While I was on vacation earlier this year and waiting a few minutes at FedEx for my turn in line, I noticed a book on display titled “Steal Like An Artist” (by Austin Kleon). I only had time to flip through a few pages, but I was intrigued enough to jot down the title and look it up when I got home. A few weeks later I looked up the book on Amazon and bought it.
The book is fairly short and the pages do not have much text. I was able to read the entire book in 2 short sessions over 2 days. And I have already re-read the book, which I did in one session while taking some barebones notes.
But although the book is short, it has some great ideas and suggestions for improving your creativity, as an artist or in any line of work.
The title conveys the central idea of his work: find what you like, make it your own (“steal” it), and then improve it. The more you “steal” and improve, the better and more unique your work will be. This method works because (a) you are working on things that inspire you, (b) by working on things you like you’ll be more consistent in spending time on your craft, and (c) by spending more time on your craft you’ll continue to get better at what you do. Ultimately, you’ll end up integrating all of the aspects of what inspire you to form your own voice, and you’ll no longer be “stealing” anything but creating your own unique pieces!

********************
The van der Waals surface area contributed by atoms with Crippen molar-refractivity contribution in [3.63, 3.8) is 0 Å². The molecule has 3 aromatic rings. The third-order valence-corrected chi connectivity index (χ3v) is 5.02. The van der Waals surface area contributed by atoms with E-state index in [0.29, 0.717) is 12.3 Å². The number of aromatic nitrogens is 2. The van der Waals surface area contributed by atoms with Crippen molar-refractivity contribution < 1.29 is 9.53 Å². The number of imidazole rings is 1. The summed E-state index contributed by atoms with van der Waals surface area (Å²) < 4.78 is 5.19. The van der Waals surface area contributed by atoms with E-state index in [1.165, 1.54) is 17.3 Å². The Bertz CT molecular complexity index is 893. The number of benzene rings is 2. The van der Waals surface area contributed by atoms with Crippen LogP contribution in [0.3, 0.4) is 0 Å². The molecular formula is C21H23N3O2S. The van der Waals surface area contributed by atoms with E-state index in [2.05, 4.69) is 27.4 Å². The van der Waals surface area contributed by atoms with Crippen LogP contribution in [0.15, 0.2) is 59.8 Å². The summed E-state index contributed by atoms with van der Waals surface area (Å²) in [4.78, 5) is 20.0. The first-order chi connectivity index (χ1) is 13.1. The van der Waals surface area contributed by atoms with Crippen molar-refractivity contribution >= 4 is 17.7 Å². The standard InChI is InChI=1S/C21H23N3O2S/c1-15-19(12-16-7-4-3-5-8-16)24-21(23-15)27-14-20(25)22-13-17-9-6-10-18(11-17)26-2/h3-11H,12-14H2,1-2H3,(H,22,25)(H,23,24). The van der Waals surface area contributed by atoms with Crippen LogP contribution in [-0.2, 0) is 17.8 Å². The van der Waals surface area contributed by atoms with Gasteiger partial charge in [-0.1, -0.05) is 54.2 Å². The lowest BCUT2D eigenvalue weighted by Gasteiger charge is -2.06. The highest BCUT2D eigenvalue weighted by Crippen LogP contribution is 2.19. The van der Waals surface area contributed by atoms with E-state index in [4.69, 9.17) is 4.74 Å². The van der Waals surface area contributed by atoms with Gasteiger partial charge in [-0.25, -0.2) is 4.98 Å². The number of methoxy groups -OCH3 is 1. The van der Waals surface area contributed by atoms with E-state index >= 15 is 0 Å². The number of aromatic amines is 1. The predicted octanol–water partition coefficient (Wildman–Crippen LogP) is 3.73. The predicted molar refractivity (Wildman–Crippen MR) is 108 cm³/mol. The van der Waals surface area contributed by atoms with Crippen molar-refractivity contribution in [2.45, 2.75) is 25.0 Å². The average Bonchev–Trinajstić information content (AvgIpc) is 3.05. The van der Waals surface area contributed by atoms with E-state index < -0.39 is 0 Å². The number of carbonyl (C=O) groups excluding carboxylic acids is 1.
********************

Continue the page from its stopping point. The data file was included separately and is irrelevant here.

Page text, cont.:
Besides the central theme, Austin Kleon also gives a bunch of suggestions to use in your daily life to help find your inspirations and others to keep you focused on your craft. In fact, I am starting to use a few of his ideas for tracking (and creating) my goals — writing in a logbook and tracking my goals using a checklist-style list are both suggested in his book.
During my second read of his book, I also kept a running list of tasks and ideas to follow in the near future. I have yet to implement all of them, but it is exciting to find motivation and inspiration this book, hopefully to push along my development in LightWave and my creativity in general.
I highly recommend this book to anyone with a desire to improve their own creativity and productivity. If you read it, post a comment and let me know what you think!